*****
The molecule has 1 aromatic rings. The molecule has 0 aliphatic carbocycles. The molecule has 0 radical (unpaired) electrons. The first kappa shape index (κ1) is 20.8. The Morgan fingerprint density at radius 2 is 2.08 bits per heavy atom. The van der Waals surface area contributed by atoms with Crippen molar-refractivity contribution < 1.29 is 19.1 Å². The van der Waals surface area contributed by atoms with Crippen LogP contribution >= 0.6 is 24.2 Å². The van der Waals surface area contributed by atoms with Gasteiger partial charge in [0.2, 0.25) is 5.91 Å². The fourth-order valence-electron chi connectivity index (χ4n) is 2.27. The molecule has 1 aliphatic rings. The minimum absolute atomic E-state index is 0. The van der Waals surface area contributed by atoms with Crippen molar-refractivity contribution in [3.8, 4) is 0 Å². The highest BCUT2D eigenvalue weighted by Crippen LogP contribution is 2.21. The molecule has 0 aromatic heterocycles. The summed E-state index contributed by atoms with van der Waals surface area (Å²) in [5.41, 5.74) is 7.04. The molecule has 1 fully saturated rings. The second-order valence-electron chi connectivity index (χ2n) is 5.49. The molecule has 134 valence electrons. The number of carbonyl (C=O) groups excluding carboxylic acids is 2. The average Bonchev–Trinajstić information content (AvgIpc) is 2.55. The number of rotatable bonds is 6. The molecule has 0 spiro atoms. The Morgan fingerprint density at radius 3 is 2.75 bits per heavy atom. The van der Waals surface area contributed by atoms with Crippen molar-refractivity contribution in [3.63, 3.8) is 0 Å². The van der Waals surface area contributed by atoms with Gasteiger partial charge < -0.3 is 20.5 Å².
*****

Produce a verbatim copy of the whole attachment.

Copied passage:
The molecule has 1 aromatic rings. The molecule has 0 aliphatic carbocycles. The molecule has 0 radical (unpaired) electrons. The first kappa shape index (κ1) is 20.8. The Morgan fingerprint density at radius 2 is 2.08 bits per heavy atom. The van der Waals surface area contributed by atoms with Crippen molar-refractivity contribution < 1.29 is 19.1 Å². The van der Waals surface area contributed by atoms with Crippen LogP contribution >= 0.6 is 24.2 Å². The van der Waals surface area contributed by atoms with Gasteiger partial charge in [0.2, 0.25) is 5.91 Å². The fourth-order valence-electron chi connectivity index (χ4n) is 2.27. The molecule has 1 aliphatic rings. The minimum absolute atomic E-state index is 0. The van der Waals surface area contributed by atoms with Crippen molar-refractivity contribution in [3.8, 4) is 0 Å². The highest BCUT2D eigenvalue weighted by Crippen LogP contribution is 2.21. The molecule has 0 aromatic heterocycles. The summed E-state index contributed by atoms with van der Waals surface area (Å²) in [5.41, 5.74) is 7.04. The molecule has 1 fully saturated rings. The second-order valence-electron chi connectivity index (χ2n) is 5.49. The molecule has 134 valence electrons. The number of carbonyl (C=O) groups excluding carboxylic acids is 2. The average Bonchev–Trinajstić information content (AvgIpc) is 2.55. The number of rotatable bonds is 6. The molecule has 0 spiro atoms. The Morgan fingerprint density at radius 3 is 2.75 bits per heavy atom. The van der Waals surface area contributed by atoms with Crippen molar-refractivity contribution in [3.63, 3.8) is 0 Å². The van der Waals surface area contributed by atoms with Gasteiger partial charge < -0.3 is 20.5 Å².